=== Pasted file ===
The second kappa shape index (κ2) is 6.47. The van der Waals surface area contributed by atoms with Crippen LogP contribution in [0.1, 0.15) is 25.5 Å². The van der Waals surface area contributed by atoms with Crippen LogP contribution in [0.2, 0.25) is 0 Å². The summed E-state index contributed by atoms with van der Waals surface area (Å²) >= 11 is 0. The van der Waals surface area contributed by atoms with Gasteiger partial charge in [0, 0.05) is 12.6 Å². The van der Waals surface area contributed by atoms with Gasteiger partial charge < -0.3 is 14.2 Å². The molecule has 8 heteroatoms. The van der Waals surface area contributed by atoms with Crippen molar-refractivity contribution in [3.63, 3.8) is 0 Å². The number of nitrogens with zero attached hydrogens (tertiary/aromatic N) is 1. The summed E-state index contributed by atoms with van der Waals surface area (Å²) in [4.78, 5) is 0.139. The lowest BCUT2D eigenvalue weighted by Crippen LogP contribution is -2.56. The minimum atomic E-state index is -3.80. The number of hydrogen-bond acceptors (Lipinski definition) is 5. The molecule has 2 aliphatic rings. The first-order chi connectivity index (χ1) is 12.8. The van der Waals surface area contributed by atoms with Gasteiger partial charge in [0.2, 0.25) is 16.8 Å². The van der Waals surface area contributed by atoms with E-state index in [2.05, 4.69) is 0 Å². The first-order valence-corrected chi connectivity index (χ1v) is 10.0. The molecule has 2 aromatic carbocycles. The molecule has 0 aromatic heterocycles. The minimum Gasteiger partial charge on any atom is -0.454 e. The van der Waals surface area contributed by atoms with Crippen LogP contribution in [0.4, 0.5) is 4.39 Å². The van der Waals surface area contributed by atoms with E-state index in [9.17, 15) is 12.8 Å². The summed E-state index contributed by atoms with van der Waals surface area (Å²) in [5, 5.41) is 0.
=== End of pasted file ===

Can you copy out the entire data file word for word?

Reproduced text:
The second kappa shape index (κ2) is 6.47. The van der Waals surface area contributed by atoms with Crippen LogP contribution in [0.1, 0.15) is 25.5 Å². The van der Waals surface area contributed by atoms with Crippen LogP contribution in [0.2, 0.25) is 0 Å². The summed E-state index contributed by atoms with van der Waals surface area (Å²) >= 11 is 0. The van der Waals surface area contributed by atoms with Gasteiger partial charge in [0, 0.05) is 12.6 Å². The van der Waals surface area contributed by atoms with Gasteiger partial charge < -0.3 is 14.2 Å². The molecule has 8 heteroatoms. The van der Waals surface area contributed by atoms with Crippen molar-refractivity contribution in [3.63, 3.8) is 0 Å². The number of nitrogens with zero attached hydrogens (tertiary/aromatic N) is 1. The summed E-state index contributed by atoms with van der Waals surface area (Å²) in [4.78, 5) is 0.139. The lowest BCUT2D eigenvalue weighted by Crippen LogP contribution is -2.56. The minimum atomic E-state index is -3.80. The number of hydrogen-bond acceptors (Lipinski definition) is 5. The molecule has 2 aliphatic rings. The first-order chi connectivity index (χ1) is 12.8. The van der Waals surface area contributed by atoms with Gasteiger partial charge in [0.2, 0.25) is 16.8 Å². The van der Waals surface area contributed by atoms with E-state index in [2.05, 4.69) is 0 Å². The first-order valence-corrected chi connectivity index (χ1v) is 10.0. The molecule has 2 aromatic carbocycles. The molecule has 0 aromatic heterocycles. The minimum Gasteiger partial charge on any atom is -0.454 e. The van der Waals surface area contributed by atoms with Crippen LogP contribution in [0.4, 0.5) is 4.39 Å². The van der Waals surface area contributed by atoms with E-state index in [9.17, 15) is 12.8 Å². The summed E-state index contributed by atoms with van der Waals surface area (Å²) in [5, 5.41) is 0.